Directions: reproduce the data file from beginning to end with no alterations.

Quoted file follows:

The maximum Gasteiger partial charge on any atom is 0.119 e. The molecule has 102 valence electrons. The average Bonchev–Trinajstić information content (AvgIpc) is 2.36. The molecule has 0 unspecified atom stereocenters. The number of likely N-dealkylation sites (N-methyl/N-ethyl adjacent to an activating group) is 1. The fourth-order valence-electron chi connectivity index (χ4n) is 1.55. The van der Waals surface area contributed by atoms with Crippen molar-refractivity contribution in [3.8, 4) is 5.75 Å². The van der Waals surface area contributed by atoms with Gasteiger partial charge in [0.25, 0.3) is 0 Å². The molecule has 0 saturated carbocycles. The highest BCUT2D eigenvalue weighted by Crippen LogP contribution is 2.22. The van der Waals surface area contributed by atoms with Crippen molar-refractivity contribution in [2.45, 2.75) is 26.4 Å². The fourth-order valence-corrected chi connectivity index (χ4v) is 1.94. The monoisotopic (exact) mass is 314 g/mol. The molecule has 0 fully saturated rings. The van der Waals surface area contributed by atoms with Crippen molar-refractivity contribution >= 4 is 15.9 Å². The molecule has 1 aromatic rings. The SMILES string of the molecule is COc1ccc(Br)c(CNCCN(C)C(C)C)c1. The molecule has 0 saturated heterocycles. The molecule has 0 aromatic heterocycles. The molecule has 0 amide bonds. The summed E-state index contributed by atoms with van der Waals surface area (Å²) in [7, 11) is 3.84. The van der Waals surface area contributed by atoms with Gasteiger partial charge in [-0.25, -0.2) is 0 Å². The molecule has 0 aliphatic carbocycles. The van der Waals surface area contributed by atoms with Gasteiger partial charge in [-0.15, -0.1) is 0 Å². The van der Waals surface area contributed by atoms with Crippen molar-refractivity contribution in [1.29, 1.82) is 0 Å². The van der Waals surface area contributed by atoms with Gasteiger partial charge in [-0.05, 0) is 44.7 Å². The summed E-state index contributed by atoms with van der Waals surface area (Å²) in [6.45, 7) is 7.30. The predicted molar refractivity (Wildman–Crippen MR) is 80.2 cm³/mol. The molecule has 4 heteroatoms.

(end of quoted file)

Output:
The maximum Gasteiger partial charge on any atom is 0.119 e. The molecule has 102 valence electrons. The average Bonchev–Trinajstić information content (AvgIpc) is 2.36. The molecule has 0 unspecified atom stereocenters. The number of likely N-dealkylation sites (N-methyl/N-ethyl adjacent to an activating group) is 1. The fourth-order valence-electron chi connectivity index (χ4n) is 1.55. The van der Waals surface area contributed by atoms with Crippen molar-refractivity contribution in [3.8, 4) is 5.75 Å². The van der Waals surface area contributed by atoms with Gasteiger partial charge in [0.25, 0.3) is 0 Å². The molecule has 0 saturated carbocycles. The highest BCUT2D eigenvalue weighted by Crippen LogP contribution is 2.22. The van der Waals surface area contributed by atoms with Crippen molar-refractivity contribution in [2.45, 2.75) is 26.4 Å². The fourth-order valence-corrected chi connectivity index (χ4v) is 1.94. The monoisotopic (exact) mass is 314 g/mol. The molecule has 0 fully saturated rings. The van der Waals surface area contributed by atoms with Crippen molar-refractivity contribution >= 4 is 15.9 Å². The molecule has 1 aromatic rings. The SMILES string of the molecule is COc1ccc(Br)c(CNCCN(C)C(C)C)c1. The molecule has 0 saturated heterocycles. The molecule has 0 aromatic heterocycles. The molecule has 0 amide bonds. The summed E-state index contributed by atoms with van der Waals surface area (Å²) in [7, 11) is 3.84. The van der Waals surface area contributed by atoms with Gasteiger partial charge in [-0.25, -0.2) is 0 Å². The molecule has 0 aliphatic carbocycles. The van der Waals surface area contributed by atoms with Gasteiger partial charge in [-0.15, -0.1) is 0 Å². The van der Waals surface area contributed by atoms with Crippen molar-refractivity contribution in [1.29, 1.82) is 0 Å². The van der Waals surface area contributed by atoms with Gasteiger partial charge in [-0.05, 0) is 44.7 Å². The summed E-state index contributed by atoms with van der Waals surface area (Å²) in [6.45, 7) is 7.30. The predicted molar refractivity (Wildman–Crippen MR) is 80.2 cm³/mol. The molecule has 4 heteroatoms.